Saturday, April 27, 2013

Is there a problem within the BC Conservatives? UPDATES

In the last week the BC Conservatives dropped three four of their candidates:
  • Jeff Sprague in North Vancouver Lonsdale on April 23rd about a drunk driving allegation
  • Ian Tootill in Vancouver False Creek on April 23rd for comments online
  • Mischa Popoff in Boundary Similkameen on April 25th for comments online 
  • Rob Herbert in Vancouver West End on April 28th for comments online
Back in March I quickly looked into Mischa Popoff because I recognized the name and know he has a history of some rather off the wall comments.   At the time I was very surprised that the BC Conservatives would take him as a candidate given the easy access there is online to rather extreme comments he has made.   Clearly their vetting process is not weak but fundamentally missing.   I have to wonder how many more land mines they might have because their attention to detail is seemingly very weak

What has also happened in the last two weeks is that BC Conservatives recruited several candidates that were running for BC Vision to run as Conservatives,  Raj Gupta in Vancouver Kensington who had been full registered with Elections BC as a BC Vision candidate and Rajiv Pendey in Vancouver Fraserview who was listed on the BC Vision website as a candidate for days after he surfaced as a Conservative.  Poaching candidates at the 11th hour from a new minor political party smacks of desperation to me and a sign that the BC Conservatives have no vetting process at all.  By the way, if anyone can make sense of what BC Vision is about please let me know, their leader Jag Bhandari (JB) is an "interesting" character.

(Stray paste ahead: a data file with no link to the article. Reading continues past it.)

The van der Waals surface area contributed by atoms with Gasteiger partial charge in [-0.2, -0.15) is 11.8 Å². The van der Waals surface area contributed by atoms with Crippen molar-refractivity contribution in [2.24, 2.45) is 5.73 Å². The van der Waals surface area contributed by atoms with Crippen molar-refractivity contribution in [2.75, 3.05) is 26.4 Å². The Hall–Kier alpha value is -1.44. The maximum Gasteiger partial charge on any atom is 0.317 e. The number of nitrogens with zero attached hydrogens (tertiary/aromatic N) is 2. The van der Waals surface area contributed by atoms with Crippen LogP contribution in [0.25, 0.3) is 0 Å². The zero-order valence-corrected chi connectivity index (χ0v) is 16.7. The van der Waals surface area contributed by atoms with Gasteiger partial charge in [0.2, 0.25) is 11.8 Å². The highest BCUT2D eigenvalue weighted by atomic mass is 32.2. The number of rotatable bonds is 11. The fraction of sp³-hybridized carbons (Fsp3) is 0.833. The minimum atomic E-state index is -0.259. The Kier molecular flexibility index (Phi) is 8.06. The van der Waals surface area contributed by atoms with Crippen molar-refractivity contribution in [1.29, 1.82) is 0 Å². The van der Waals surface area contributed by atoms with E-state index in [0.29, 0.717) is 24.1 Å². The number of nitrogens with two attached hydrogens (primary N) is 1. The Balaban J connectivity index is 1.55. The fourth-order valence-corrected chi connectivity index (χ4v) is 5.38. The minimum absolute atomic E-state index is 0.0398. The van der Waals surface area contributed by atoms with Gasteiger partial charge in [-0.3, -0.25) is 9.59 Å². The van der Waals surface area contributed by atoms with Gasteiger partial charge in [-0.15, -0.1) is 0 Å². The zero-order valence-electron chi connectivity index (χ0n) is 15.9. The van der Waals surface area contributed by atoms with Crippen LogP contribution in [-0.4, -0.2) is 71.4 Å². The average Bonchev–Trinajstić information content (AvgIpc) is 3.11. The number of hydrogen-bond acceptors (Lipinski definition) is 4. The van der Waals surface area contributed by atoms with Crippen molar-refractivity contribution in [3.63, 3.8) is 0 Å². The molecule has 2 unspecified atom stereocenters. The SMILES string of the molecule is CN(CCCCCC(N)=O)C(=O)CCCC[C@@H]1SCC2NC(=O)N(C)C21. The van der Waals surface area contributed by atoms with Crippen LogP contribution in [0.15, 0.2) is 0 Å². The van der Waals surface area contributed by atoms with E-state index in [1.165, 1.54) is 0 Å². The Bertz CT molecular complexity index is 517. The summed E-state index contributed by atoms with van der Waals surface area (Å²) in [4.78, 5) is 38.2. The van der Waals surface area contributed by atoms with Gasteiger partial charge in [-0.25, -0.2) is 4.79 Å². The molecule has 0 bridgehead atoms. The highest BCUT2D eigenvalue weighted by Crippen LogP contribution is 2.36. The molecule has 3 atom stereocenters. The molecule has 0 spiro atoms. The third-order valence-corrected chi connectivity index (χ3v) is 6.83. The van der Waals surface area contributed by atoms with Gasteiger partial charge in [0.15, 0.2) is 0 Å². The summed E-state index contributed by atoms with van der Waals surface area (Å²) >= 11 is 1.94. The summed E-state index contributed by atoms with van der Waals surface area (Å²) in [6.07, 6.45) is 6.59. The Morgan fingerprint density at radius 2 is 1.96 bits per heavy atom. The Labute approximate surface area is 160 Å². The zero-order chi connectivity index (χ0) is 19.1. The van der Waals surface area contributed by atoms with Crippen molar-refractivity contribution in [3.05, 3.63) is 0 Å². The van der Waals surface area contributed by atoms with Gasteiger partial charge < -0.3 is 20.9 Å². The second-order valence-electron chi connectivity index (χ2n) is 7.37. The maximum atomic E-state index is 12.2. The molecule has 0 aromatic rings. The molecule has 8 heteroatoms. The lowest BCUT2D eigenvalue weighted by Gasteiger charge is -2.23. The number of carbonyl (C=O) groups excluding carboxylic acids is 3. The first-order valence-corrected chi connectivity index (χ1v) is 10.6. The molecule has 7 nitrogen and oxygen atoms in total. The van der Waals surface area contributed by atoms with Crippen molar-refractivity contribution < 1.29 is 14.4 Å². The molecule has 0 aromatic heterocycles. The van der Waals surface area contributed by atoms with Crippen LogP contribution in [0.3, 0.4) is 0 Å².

Mischa Popoff was still listed as the leader for the Individual Rights Party of BC when the party was de-registered on February 13th of this year.  Poaching people from a minor party did not start with BC Vision for the Conservatives.

UPDATE at 6:45 PM April 27th - I have been told there is a glitch with Elections BC which relates to the next paragraphs.  I will wait to see what the story is because it seems to odd to me that it all happened to BC Conservative candidates.  When I learn more I will update again

UPDATE at 10:27 AM April 29th - as of this morning according to Elections BC the candidates below are still not affiliated to the BC Conservatives.  They released an updated list of candidates as of 9:45 am this morning.  If there was an error on the part of Elections BC I would thought it would been fixed by now.   I think Sacha Peter has it right that the party made an error on for 324a.  The BC Conservatives have as of now not made any public comment about this issue.

UPDATE at 10:30 AM April 30th - The Vancouver Sun is reporting that Elections BC will not change the non affiliated ballot status of the four Conservative candidates below.   It is clear now that someone in the office of the BC Conservatives make an error when submitting their list of candidates and because of that four of them will not have the party endorsement on the ballot.